A stark mix of past and present comes at the story’s end, when the women have a vision of Miss Sabina’s husband naked in the ruins of Asphodel. The moment is lush with spring and summer pastoral imagery: they run away “across the brook, and across the field in an aisle that opened among the mounds of wild roses.” They are unsure if they have really seen Miss Sabina’s husband, or if “it was a vine in the wind.” As they’re discussing, a herd of goats appears at Asphodel and begins chasing the women out. From their buggy, they throw biscuits, and then a chicken, until they escape the goats.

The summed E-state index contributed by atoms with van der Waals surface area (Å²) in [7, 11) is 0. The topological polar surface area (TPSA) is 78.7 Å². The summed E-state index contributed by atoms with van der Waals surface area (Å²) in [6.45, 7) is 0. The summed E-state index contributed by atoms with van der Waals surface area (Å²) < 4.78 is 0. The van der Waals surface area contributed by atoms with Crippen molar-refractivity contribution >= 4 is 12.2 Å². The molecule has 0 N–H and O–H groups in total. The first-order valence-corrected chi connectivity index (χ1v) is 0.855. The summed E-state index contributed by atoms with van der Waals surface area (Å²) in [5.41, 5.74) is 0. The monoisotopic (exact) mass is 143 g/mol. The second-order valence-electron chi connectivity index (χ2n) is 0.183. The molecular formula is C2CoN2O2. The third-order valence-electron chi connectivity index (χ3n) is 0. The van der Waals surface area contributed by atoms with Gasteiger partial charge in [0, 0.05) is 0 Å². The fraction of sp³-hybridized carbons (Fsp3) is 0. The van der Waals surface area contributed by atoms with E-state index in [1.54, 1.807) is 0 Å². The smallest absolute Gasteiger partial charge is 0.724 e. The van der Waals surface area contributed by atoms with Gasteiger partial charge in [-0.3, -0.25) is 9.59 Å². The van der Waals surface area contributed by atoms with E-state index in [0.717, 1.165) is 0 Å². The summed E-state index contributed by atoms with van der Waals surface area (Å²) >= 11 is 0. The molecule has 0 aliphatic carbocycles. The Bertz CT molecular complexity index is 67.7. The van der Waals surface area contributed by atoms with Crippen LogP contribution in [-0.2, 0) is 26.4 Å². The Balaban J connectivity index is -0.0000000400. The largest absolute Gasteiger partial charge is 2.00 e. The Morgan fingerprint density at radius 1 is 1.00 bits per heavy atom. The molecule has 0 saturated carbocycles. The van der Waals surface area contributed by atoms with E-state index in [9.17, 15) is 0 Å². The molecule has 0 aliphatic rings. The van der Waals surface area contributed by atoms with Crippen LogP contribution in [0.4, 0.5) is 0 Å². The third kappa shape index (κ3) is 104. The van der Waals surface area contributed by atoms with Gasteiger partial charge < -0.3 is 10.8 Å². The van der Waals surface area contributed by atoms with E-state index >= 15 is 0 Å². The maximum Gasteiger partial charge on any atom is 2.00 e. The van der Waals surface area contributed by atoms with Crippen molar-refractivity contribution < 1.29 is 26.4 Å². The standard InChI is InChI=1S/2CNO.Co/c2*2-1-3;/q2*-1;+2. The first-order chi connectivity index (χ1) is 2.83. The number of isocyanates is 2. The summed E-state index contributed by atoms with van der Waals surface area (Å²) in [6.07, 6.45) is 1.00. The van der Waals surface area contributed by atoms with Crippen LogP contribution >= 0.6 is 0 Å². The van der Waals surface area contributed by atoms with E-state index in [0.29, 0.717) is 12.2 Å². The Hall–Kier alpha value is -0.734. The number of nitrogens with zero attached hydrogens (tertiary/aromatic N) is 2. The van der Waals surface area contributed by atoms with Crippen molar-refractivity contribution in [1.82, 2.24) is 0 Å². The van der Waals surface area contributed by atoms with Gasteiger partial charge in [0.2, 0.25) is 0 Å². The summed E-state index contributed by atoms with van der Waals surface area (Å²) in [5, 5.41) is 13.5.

The story begins in a mythic mode—Miss Sabina’s tragic history, the ruins of Asphodel—but ends with a series of odd, comedic images. We see the women, previously full of grief, crying “‘Here, billy-goats!’” to the herd that’s started chasing them. And the story ends with the laughter of one of the sisters: “Her voice was soft, and she seemed to be still in a tender dream and an unconscious celebration—as though the picnic were the enduring and intoxicating present, still the phenomenon, the golden day.”

The word “intoxicating” recurs. Welty writes of the “old story” they’re telling: “In some intoxication of the time and the place, they recited.” The intoxication seems to come from the ruin, from the “cloudless day,” and from the resurrection of the past via retelling—which becomes literal with the vision of McInnis at the story’s end.